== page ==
NEW DELHI: President Pranab Mukherjee has said filmmakers should make a concerted effort to distinguish between what clearly is an art form and what is not and the cinematic content of films should have a desirable impact on the social behaviour of people, especially the new generation.
He said, “I take this opportunity to reflect upon an important aspect of cinema. Besides being a strong medium of expression, cinema is a vehicle of influence and persuasion for the youth. When our children witness scenes depicting violence and bloodshed, it does affect their psyche.”
Speaking after presenting the Dadasaheb Phalke award to poet-lyricist-filmmaker Gulzar and the 61st National Film Awards for 2013 over the weekend, Mukherjee said: “Faced with erosion of values in today’s context, cinema should play a catalytic role in resetting our moral compass. Our filmmakers should deploy their creative efforts to present and propagate core values such as patriotism, respect for women, compassion and tolerance, honesty and discipline. I am hopeful that everyone associated with the film industry will use their talent and artistic pursuits to create meaningful and socially relevant cinema.”
Cinema has played a critical role in highlighting social and political issues of concern as well as exposing the deficiencies in our political system. It is an industry which has provided opportunities for many to rise from rag to riches. He called upon the film industry to nurture and strengthen its openness, pluralism and inclusiveness and disseminate the same throughout the country.
He added: “India’s media and entertainment industry is today at the cusp of a transformation. It is poised to leapfrog into a completely digital landscape. Indian cinema connects with millions of people – within the country and abroad, directly through theatres, close to 2,000 multiplexes and through TV as well as the internet. In 2013, the Indian Media and Entertainment (M&E) industry registered a growth of 11.8 per cent over 2012 and did a gross business of around Rs 92,000 crore. The industry is expected to register a compound annual growth rate of 14.2 per cent to touch Rs 1.8 lakh crore by 2018.”
Earlier, Gulzar who is turning 80 later this year was given a standing ovation as he went up to the dais of the tastefully decorated Vigyan Bhavan to receive his award for outstanding contribution to the growth and development of Indian cinema. The presentation was preceded by a short showreel into his work, and included tributes paid to him by several cine artistes. The award consists of a Swarn Kamal (Golden Lotus), a cash prize of Rs 10 lakh and a shawl.
Speaking after receiving the award, Gulzar paid a tribute when he described the film field as the only industry after the Armed Forces which was totally secular and welcomed all.
He said his honour belonged to scores of film personalities like the late Bimal Roy and Sachin Dev Barman who had given him the right chances at the right times and even younger talent like Shankar Ehsaan Loy and A R Rahman. “Many like R D Burman, Madan Mohan, and Laxmikant are no more. But one could not always live in nostalgia had to move on,” he said.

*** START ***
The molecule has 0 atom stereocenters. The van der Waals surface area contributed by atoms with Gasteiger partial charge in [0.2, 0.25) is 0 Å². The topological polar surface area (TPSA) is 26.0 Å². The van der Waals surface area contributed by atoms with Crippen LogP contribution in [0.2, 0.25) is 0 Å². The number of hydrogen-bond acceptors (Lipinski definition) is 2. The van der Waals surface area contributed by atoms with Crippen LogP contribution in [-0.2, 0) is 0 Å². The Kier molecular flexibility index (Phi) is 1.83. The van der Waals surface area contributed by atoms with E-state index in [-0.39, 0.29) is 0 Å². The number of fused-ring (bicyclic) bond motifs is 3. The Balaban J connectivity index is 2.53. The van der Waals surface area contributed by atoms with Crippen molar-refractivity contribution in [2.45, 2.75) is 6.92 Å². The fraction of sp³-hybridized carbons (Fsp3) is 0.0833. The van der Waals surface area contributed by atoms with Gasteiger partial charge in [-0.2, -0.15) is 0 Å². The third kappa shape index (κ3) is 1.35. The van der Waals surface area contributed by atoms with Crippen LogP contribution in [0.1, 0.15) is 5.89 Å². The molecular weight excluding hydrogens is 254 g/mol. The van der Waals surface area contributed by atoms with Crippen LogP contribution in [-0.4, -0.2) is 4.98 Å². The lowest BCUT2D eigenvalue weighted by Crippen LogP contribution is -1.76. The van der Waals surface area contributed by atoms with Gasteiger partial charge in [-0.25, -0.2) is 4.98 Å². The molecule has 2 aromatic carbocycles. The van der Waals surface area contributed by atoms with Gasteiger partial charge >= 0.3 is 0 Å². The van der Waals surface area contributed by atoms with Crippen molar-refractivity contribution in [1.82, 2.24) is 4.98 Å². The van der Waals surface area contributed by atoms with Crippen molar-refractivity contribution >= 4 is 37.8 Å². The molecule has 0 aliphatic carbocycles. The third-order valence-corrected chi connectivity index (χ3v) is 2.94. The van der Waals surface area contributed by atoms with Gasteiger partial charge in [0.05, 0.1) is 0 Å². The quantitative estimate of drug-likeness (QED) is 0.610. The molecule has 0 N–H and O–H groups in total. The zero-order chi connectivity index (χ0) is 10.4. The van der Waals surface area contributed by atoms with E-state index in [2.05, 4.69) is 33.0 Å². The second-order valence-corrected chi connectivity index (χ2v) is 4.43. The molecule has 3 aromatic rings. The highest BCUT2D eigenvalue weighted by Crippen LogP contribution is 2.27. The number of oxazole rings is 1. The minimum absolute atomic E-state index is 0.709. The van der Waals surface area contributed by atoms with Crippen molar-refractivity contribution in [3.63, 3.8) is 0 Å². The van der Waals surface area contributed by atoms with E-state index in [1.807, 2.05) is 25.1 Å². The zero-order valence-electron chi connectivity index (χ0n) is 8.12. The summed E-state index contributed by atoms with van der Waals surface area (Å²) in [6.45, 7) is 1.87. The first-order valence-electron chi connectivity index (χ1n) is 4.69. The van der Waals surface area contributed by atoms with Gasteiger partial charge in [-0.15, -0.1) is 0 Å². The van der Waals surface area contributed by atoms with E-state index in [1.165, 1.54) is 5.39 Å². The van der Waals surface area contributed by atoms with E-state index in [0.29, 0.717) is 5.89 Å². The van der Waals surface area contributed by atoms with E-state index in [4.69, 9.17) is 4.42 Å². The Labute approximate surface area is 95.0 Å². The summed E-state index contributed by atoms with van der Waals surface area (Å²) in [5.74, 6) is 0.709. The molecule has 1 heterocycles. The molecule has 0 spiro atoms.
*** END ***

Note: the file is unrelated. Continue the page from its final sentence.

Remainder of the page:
Information and Broadcasting Minister Manish Tewari agreed with Gulzar and said cinema was the great unifier. He said the National Film Awards were reflective of the heterogeneity of the film industry which was a confluence of many Indian languages. These awards were truly a tribute to the diversity of thought, and recognition of excellence.
The report of the feature jury was presented by Manju Borah on behalf of chairman Saeed Akhtar Mirza, while the non-feature book jury were presented by chairpersons Reena Mohan and Sharad Dutt respectively.
A total of 41 awards were given by the President in the non-feature film category while 40 were given for feature films. Three awards were given to Best Writing on Cinema, including one for the best film critic.
The winners of the Best Male playback singer – Rupankar – and Best Female Playback singer Bela Shende renderd their award winning songs ‘E Tumi Kemon Tumi’ from the film Jaatishwar (Bengali) and ‘Khura Khura’ from the film ‘Tuhya Dharma Koncha (Marathi)’ respectively.
The award for the best feature film was conferred on Ship of Theseus (English-Hindi) produced by Recyclewala Films and directed by Anand Gandhi. In the non-feature film category, the award for the Best Film was conferred to Rangbhoomi (Hindi) produced by Films Division and directed by Kamal Swaroop. In the category of Best Writing on Cinema section, the book Cinema Ga Cinema (Telugu)written by Nandagopal and published by Praga India, Hyderabad bagged the top honour, while Alaka Sahani (English) was conferred the award for the Best film Critic.
Hindi films once again dominated the National Film Awards by getting as many as 15 awards among feature films. Marathi came next with 10 awards followed by Bengali with six and Tamil and Kannada with five each and Malayalam with four.